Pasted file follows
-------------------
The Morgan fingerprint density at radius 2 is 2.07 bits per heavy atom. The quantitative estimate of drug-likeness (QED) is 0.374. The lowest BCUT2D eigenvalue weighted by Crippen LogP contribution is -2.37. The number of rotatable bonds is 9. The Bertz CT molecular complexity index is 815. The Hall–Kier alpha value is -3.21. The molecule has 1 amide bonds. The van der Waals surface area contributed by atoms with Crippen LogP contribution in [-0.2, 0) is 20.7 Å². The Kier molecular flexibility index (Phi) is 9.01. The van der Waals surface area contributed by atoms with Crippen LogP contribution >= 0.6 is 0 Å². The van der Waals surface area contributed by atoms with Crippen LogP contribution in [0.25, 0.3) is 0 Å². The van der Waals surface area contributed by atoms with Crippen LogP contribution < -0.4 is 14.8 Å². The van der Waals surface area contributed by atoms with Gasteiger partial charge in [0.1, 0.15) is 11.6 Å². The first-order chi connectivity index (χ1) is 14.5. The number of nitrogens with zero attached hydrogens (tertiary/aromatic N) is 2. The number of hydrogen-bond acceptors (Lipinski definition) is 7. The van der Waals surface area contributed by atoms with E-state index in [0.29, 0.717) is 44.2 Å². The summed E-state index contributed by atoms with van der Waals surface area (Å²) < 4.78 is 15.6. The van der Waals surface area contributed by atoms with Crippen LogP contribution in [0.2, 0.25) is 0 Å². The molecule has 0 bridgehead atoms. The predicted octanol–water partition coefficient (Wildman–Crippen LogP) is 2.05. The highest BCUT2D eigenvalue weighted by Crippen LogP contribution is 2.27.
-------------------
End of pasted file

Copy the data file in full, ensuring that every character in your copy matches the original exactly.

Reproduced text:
The Morgan fingerprint density at radius 2 is 2.07 bits per heavy atom. The quantitative estimate of drug-likeness (QED) is 0.374. The lowest BCUT2D eigenvalue weighted by Crippen LogP contribution is -2.37. The number of rotatable bonds is 9. The Bertz CT molecular complexity index is 815. The Hall–Kier alpha value is -3.21. The molecule has 1 amide bonds. The van der Waals surface area contributed by atoms with Crippen LogP contribution in [-0.2, 0) is 20.7 Å². The Kier molecular flexibility index (Phi) is 9.01. The van der Waals surface area contributed by atoms with Crippen LogP contribution >= 0.6 is 0 Å². The van der Waals surface area contributed by atoms with Crippen LogP contribution in [0.25, 0.3) is 0 Å². The van der Waals surface area contributed by atoms with Crippen LogP contribution < -0.4 is 14.8 Å². The van der Waals surface area contributed by atoms with Gasteiger partial charge in [0.1, 0.15) is 11.6 Å². The first-order chi connectivity index (χ1) is 14.5. The number of nitrogens with zero attached hydrogens (tertiary/aromatic N) is 2. The number of hydrogen-bond acceptors (Lipinski definition) is 7. The van der Waals surface area contributed by atoms with E-state index in [0.29, 0.717) is 44.2 Å². The summed E-state index contributed by atoms with van der Waals surface area (Å²) < 4.78 is 15.6. The van der Waals surface area contributed by atoms with Crippen LogP contribution in [0.2, 0.25) is 0 Å². The molecule has 0 bridgehead atoms. The predicted octanol–water partition coefficient (Wildman–Crippen LogP) is 2.05. The highest BCUT2D eigenvalue weighted by Crippen LogP contribution is 2.27.